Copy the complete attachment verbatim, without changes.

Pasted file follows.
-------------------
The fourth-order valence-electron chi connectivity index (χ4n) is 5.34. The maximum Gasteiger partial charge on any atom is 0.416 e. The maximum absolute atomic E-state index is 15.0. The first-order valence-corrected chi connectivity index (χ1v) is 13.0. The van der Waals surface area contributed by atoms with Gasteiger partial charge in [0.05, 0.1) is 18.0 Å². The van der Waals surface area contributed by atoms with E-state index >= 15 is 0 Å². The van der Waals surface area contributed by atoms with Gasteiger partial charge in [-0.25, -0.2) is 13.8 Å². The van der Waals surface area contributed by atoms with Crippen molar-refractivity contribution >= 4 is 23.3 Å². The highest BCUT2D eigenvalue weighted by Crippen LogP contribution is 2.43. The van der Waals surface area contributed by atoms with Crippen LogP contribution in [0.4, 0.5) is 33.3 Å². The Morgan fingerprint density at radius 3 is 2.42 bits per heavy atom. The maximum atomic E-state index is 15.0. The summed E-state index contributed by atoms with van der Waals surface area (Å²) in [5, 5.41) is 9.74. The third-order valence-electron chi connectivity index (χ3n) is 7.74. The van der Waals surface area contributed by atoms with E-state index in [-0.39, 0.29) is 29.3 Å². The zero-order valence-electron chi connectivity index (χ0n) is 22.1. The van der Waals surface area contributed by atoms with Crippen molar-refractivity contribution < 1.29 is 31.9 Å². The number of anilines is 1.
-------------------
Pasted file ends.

The fourth-order valence-electron chi connectivity index (χ4n) is 5.34. The maximum Gasteiger partial charge on any atom is 0.416 e. The maximum absolute atomic E-state index is 15.0. The first-order valence-corrected chi connectivity index (χ1v) is 13.0. The van der Waals surface area contributed by atoms with Gasteiger partial charge in [0.05, 0.1) is 18.0 Å². The van der Waals surface area contributed by atoms with E-state index >= 15 is 0 Å². The van der Waals surface area contributed by atoms with Gasteiger partial charge in [-0.25, -0.2) is 13.8 Å². The van der Waals surface area contributed by atoms with Crippen molar-refractivity contribution >= 4 is 23.3 Å². The highest BCUT2D eigenvalue weighted by Crippen LogP contribution is 2.43. The van der Waals surface area contributed by atoms with Crippen LogP contribution in [0.4, 0.5) is 33.3 Å². The Morgan fingerprint density at radius 3 is 2.42 bits per heavy atom. The maximum atomic E-state index is 15.0. The summed E-state index contributed by atoms with van der Waals surface area (Å²) in [5, 5.41) is 9.74. The third-order valence-electron chi connectivity index (χ3n) is 7.74. The van der Waals surface area contributed by atoms with E-state index in [-0.39, 0.29) is 29.3 Å². The zero-order valence-electron chi connectivity index (χ0n) is 22.1. The van der Waals surface area contributed by atoms with Crippen molar-refractivity contribution < 1.29 is 31.9 Å². The number of anilines is 1.